Setting Online Minimum Prices - Risks Heavy Fines

In May 2016 the Competition & Markets Authority ("CMA") imposed substantial fines on suppliers in the bathroom fittings and commercial catering equipment sectors for engaging in online resale price maintenance with some of their retailers for specifying the minimum prices that the retailers could advertise for sales of the suppliers' products over the internet.

On the 21 June 2016 the CMA published an open guidance letter to retailers and suppliers on restrictions on retail pricing and compliance with competition law.

It is foreseeable that other cases like these may follow in the retail sector (not just in these particular markets) given the CMA's current focus and attention. Now is the time to review your position and compliance program.

The key messages to suppliers are:

  • You must not dictate the price at which your products are sold, either online or through other sales channels. 
  • Policies that set a minimum advertised price for online sales can equate to resale price maintenance and are usually illegal. 
  • You must not use threats, financial incentives or take any other action, such as withholding supply or offering less favourable terms, to make retailers stick to recommended resale prices.

The key messages to retailers are:

  • You are normally entitled to set the price of the products you sell, whether online or through other sales channels.
  • Suppliers are not usually allowed to dictate the prices at which you advertise their products online.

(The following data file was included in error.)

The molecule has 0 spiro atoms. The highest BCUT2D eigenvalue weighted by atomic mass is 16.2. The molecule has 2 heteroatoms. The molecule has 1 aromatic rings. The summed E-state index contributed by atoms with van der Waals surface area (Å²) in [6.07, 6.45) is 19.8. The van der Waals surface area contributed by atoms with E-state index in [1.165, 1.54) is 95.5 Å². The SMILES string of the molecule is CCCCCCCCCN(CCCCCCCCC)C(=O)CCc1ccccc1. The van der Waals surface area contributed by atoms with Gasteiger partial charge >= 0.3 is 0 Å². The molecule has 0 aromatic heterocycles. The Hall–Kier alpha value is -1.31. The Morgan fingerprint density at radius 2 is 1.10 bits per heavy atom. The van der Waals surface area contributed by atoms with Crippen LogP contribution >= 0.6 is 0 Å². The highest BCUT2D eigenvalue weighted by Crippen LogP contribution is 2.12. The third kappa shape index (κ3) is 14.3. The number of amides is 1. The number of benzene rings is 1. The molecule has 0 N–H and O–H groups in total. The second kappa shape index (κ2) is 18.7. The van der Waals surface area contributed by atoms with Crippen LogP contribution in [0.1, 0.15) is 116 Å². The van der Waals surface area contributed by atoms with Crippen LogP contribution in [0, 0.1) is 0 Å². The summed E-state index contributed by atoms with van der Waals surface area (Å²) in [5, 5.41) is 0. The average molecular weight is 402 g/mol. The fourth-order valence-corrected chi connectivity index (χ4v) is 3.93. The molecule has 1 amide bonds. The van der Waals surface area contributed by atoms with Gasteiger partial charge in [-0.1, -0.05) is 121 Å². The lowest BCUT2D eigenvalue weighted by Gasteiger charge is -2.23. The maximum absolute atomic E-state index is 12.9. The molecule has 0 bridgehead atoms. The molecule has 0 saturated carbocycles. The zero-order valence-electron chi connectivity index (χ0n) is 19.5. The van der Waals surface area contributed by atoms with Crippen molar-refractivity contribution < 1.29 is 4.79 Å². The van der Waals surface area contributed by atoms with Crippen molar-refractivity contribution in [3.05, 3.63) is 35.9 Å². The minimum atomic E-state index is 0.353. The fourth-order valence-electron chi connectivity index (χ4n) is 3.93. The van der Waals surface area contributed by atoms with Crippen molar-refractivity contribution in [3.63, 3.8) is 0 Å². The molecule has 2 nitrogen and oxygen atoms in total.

• If you have agreed to sell at fixed or minimum prices with your supplier, you may both be found to be breaking competition law.

There can be serious consequences for businesses that break competition law, including fines of up to 10% of a business’s worldwide turnover. There are some very exceptional circumstances in which it may not be unlawful to specify retail prices but you should seek legal advice on this point if you think it applies to your business.

The 3-page letter includes case studies and links to further information, including a 60-second guide and video. Click here to view the letter.

In May 2016, the CMA imposed a fine of over £2 million on the supplier in the commercial catering case, and over £780,000 on the manufacturer in the bathrooms case.

The suppliers’ fines were each reduced by 5 to 10% for setting up a comprehensive competition law compliance programme that included staff training. Each supplier also benefited from a 20% fine reduction because it admitted breaking the law and fully co-operated with the CMA under a settlement agreement.

If you are a supplier or retailer of products that can be bought online Ashfords can advise you on an effective compliance program and on dealing with illegal anti-competitive practices in your supply chain. 

Send us a message